From 11:00PM PDT on Friday, July 1 until 5:00AM PDT on Saturday, July 2, the Shmoop engineering elves will be making tweaks and improvements to the site. That means Shmoop will be unavailable for use during that time. Thanks for your patience!
Perseus and his mother, Danae, live on the island of Seriphus with a fisherman named Diktys. He's the son of Zeus, but that's another story all together.
Diktys' brother, Polydectes, is the king of island, and he totally has a thing for Danae.
Polydectes is worried that Perseus will interfere with him marrying Danae. To get Perseus out of the way, Polydectes hatches a scheme.
He gathers a bunch of his friends (Perseus included) and claims that he's collecting presents to win the hand of a lovely lady named Hippodameia (even though the king really has his eye on Danae). Polydectes asks each man to give him some horses.
Perseus doesn't have a horse to give, but he brags that he will bring Polydectes anything else he wants.
"Oh really?" says Polydectes. "Great, bring me the head of a Gorgon."
At this point, Perseus probably pees in his pants a little bit. The Gorgons are three monstrous sisters with snakes for hair, bronze hands, wings, and tusks. They're so hideous that anyone who looks at them turns to stone. It seems like Polydectes is sending Perseus on a suicide mission.
Even though the quest he's been assigned seems impossible, Perseus sets out to get the job done.
With the help of the gods Athena and Hermes, Perseus locates the Graeae, three nasty old hag sisters who share one eye and one tooth between them. (Gross. There are some things you just shouldn't share with your siblings – teeth and eyeballs are near the top of that list.)
Perseus steals the eye and the tooth from Graeae (ew).
Our noble hero won't let the old ladies have their precious eye and tooth back until they tell him the location of the Nymphai, three nymphs who have some of the gods' treasures in their safekeeping.
The hags do as Perseus asks, and he gives them back their body parts.
Following the Graeae's directions, Perseus finds the Nymphai, who let him borrow several awesome items:
the wing sandals of Hermes, which allow him to fly;
Hades' helmet of invisibility (a.k.a. Helm of Darkness), which makes him invisible;
and the kibisis, a knapsack tough enough to hold the toxic head of a Gorgon.
Perseus puts on all his new toys and flies off to face the Gorgons.
Along the way he runs into the goddess Athena, who advises him to only look at the Gorgons through the reflection of his shiny bronze shield, otherwise he'll be turned to stone.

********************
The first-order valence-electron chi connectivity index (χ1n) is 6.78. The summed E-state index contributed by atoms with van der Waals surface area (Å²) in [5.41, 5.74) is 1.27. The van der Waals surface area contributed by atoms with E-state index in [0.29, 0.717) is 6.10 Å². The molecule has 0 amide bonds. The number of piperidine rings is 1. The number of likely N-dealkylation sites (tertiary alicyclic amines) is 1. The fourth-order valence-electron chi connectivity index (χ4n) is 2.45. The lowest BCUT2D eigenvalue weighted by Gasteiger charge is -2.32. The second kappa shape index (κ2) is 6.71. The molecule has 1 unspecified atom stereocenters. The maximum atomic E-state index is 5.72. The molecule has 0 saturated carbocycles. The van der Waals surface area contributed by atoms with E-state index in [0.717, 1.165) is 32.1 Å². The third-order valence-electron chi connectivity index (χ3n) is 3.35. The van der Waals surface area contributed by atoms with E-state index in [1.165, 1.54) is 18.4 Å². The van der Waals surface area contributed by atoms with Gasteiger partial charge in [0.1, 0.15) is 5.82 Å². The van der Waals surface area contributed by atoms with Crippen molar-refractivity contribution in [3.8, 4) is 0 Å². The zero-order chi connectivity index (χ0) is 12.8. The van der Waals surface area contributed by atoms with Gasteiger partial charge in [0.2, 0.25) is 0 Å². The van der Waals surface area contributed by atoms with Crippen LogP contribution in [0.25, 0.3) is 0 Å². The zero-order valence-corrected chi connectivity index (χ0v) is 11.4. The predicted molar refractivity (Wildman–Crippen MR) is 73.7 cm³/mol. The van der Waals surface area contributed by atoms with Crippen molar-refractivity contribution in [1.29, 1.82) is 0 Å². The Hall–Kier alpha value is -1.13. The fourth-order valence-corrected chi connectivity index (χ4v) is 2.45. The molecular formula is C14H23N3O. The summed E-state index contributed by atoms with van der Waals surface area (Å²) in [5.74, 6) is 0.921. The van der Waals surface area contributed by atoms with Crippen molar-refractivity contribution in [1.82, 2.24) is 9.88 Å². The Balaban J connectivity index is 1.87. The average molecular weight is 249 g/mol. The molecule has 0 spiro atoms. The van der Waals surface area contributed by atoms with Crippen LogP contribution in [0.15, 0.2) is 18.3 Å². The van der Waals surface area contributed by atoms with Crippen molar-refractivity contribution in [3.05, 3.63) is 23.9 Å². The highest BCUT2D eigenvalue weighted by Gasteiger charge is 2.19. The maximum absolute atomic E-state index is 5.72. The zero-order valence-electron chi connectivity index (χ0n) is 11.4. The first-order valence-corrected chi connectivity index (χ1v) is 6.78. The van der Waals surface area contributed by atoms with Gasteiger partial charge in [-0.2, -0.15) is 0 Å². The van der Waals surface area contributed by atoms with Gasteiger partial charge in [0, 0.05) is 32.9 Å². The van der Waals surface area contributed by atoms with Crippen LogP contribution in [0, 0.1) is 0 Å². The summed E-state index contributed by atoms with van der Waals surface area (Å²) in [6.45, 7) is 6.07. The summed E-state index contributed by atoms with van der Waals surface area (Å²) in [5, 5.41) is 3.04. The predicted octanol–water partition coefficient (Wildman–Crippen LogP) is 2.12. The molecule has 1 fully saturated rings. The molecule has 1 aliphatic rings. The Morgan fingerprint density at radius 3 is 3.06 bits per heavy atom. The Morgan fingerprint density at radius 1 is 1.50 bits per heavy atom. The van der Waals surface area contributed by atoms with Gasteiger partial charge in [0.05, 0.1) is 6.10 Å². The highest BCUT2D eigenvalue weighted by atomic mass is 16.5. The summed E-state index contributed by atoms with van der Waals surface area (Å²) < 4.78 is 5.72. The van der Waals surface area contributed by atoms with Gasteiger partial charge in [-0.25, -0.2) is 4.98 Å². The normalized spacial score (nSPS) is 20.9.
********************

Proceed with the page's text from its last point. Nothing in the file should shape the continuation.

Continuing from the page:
Eventually, Perseus reaches the seaside cave of the three Gorgon sisters, whose names are Stheno, Euryale, and… Medusa.
Luckily for Perseus, the Gorgons are asleep when he gets there.
Perseus sneaks up to Medusa, the only Gorgon who is mortal. He raises his sword, taking aim by looking at the monster through the reflection in his shield, and chops off Medusa's head.
As Medusa's head flies from her body, Pegasus, the winged horse, and Chysaor, a giant with a golden sword, jump out of her neck. (This is not quite as random as it sounds. There's a good explanation, but that's another story.)
Perseus plops Medusa's head in the kibisis and starts make his getaway.
At this point Medusa's sisters, Stheno and Euryale, wake up, and they are not happy. They chase after Perseus.
The hero puts on Hades' helmet of invisibility and escapes the crazy snake ladies.
Perseus then flies away with Medusa's head packed in the kibisis.
On the way back to the island of Seriphus, Perseus runs into Atlas, the Titan doomed by Zeus to hold up the sky forever.
The hero and the Titan get into a fight, because Atlas refuses to offer Perseus shelter.
Hotheaded Perseus ends the argument by whipping out Medusa's head and turning Atlas into stone.
(It is said that Mt. Atlas, in modern day Morocco, is the petrified remains of the Titan.)
Perseus gets into more shenanigans, on the way back. When he flies over Egypt, some of the Gorgon's toxic blood drips into the desert sand, creating a breed of really poisonous snakes. (Wow, thanks Perseus.)
When Perseus is flying over Africa, he notices the beautiful maiden, Princess Andromeda, tied to a rock by the sea. He ends up rescuing her from a sea monster and making her his wife. (For much more on this famous story, click here.)
When Perseus finally makes it back home to Seriphus, he finds out that his mother is hiding out in a temple trying to avoid the lusty king Polydectes. Perseus marches over to Polydectes' palace, where he finds the king hanging out with some friends.
Polydectes is all, "Hey, what are you doing here? Where's Medusa's head?"
Perseus says, "Here it is, jerk," and he turns his face away and reveals Medusa's severed head.
Polydectes and his buddies are all turned to stone. Perseus' mom is now safe.
After this, Perseus returns all his godly artifacts – winged sandals, kibisis, helmet of invisibility – to the Nymphai.
As a token of thanks, Perseus gives Medusa's head to Athena, who places it on the front of her shield.